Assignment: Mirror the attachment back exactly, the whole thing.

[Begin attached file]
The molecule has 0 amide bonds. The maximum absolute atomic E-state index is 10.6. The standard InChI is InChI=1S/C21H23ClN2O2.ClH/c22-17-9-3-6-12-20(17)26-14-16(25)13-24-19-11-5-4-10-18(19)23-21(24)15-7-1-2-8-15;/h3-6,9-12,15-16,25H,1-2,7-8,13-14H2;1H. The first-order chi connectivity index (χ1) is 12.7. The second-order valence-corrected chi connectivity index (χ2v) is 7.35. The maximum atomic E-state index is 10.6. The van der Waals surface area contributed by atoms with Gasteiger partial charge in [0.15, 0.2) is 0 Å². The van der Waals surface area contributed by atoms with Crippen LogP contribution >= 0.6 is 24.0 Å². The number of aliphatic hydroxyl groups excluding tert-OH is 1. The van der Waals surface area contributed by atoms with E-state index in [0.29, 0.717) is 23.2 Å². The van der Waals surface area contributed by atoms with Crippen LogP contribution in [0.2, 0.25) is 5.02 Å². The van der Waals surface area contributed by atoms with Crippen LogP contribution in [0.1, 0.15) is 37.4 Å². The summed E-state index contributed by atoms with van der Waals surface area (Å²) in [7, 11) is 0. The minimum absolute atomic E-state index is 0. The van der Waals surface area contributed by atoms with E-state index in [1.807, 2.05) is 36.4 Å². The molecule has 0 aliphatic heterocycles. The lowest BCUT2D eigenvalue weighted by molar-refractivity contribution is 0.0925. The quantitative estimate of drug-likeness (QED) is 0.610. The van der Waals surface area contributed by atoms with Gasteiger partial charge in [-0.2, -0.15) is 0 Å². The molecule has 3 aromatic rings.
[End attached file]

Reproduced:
The molecule has 0 amide bonds. The maximum absolute atomic E-state index is 10.6. The standard InChI is InChI=1S/C21H23ClN2O2.ClH/c22-17-9-3-6-12-20(17)26-14-16(25)13-24-19-11-5-4-10-18(19)23-21(24)15-7-1-2-8-15;/h3-6,9-12,15-16,25H,1-2,7-8,13-14H2;1H. The first-order chi connectivity index (χ1) is 12.7. The second-order valence-corrected chi connectivity index (χ2v) is 7.35. The maximum atomic E-state index is 10.6. The van der Waals surface area contributed by atoms with Gasteiger partial charge in [0.15, 0.2) is 0 Å². The van der Waals surface area contributed by atoms with Crippen LogP contribution >= 0.6 is 24.0 Å². The number of aliphatic hydroxyl groups excluding tert-OH is 1. The van der Waals surface area contributed by atoms with E-state index in [0.29, 0.717) is 23.2 Å². The van der Waals surface area contributed by atoms with Crippen LogP contribution in [0.2, 0.25) is 5.02 Å². The van der Waals surface area contributed by atoms with Crippen LogP contribution in [0.1, 0.15) is 37.4 Å². The summed E-state index contributed by atoms with van der Waals surface area (Å²) in [7, 11) is 0. The minimum absolute atomic E-state index is 0. The van der Waals surface area contributed by atoms with E-state index in [1.807, 2.05) is 36.4 Å². The molecule has 0 aliphatic heterocycles. The lowest BCUT2D eigenvalue weighted by molar-refractivity contribution is 0.0925. The quantitative estimate of drug-likeness (QED) is 0.610. The van der Waals surface area contributed by atoms with Gasteiger partial charge in [-0.2, -0.15) is 0 Å². The molecule has 3 aromatic rings.